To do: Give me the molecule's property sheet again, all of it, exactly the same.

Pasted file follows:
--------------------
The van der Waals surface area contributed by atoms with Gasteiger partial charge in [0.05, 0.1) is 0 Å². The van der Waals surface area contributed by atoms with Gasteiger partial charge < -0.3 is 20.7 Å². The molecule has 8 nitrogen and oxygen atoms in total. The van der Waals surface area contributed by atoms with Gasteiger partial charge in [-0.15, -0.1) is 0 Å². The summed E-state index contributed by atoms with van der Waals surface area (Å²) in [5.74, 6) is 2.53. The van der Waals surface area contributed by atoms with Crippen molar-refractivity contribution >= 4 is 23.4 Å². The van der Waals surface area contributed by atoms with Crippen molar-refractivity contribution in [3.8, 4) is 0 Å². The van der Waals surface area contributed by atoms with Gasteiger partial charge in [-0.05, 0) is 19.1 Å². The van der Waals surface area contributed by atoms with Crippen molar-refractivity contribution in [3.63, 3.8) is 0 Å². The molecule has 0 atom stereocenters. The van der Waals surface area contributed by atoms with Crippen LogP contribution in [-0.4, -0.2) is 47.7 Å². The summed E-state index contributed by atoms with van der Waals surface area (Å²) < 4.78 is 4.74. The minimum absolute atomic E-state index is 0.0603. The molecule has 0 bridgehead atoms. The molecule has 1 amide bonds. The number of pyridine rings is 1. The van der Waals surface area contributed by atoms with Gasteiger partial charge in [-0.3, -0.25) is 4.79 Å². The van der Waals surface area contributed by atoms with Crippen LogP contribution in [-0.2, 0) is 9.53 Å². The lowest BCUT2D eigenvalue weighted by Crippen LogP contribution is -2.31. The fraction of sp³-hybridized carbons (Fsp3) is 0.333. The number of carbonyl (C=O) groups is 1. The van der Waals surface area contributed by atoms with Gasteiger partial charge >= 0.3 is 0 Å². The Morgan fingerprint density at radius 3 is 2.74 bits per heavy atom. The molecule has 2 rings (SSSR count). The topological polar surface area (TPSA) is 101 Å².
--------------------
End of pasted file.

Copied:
The van der Waals surface area contributed by atoms with Gasteiger partial charge in [0.05, 0.1) is 0 Å². The van der Waals surface area contributed by atoms with Gasteiger partial charge < -0.3 is 20.7 Å². The molecule has 8 nitrogen and oxygen atoms in total. The van der Waals surface area contributed by atoms with Gasteiger partial charge in [-0.15, -0.1) is 0 Å². The summed E-state index contributed by atoms with van der Waals surface area (Å²) in [5.74, 6) is 2.53. The van der Waals surface area contributed by atoms with Crippen molar-refractivity contribution >= 4 is 23.4 Å². The van der Waals surface area contributed by atoms with Crippen molar-refractivity contribution in [3.8, 4) is 0 Å². The van der Waals surface area contributed by atoms with Gasteiger partial charge in [-0.05, 0) is 19.1 Å². The van der Waals surface area contributed by atoms with Crippen molar-refractivity contribution in [3.63, 3.8) is 0 Å². The molecule has 0 atom stereocenters. The van der Waals surface area contributed by atoms with Crippen LogP contribution in [-0.4, -0.2) is 47.7 Å². The summed E-state index contributed by atoms with van der Waals surface area (Å²) < 4.78 is 4.74. The minimum absolute atomic E-state index is 0.0603. The molecule has 0 bridgehead atoms. The molecule has 1 amide bonds. The number of pyridine rings is 1. The van der Waals surface area contributed by atoms with Gasteiger partial charge in [-0.3, -0.25) is 4.79 Å². The van der Waals surface area contributed by atoms with Crippen LogP contribution in [-0.2, 0) is 9.53 Å². The lowest BCUT2D eigenvalue weighted by Crippen LogP contribution is -2.31. The fraction of sp³-hybridized carbons (Fsp3) is 0.333. The number of carbonyl (C=O) groups is 1. The van der Waals surface area contributed by atoms with Gasteiger partial charge >= 0.3 is 0 Å². The Morgan fingerprint density at radius 3 is 2.74 bits per heavy atom. The molecule has 2 rings (SSSR count). The topological polar surface area (TPSA) is 101 Å².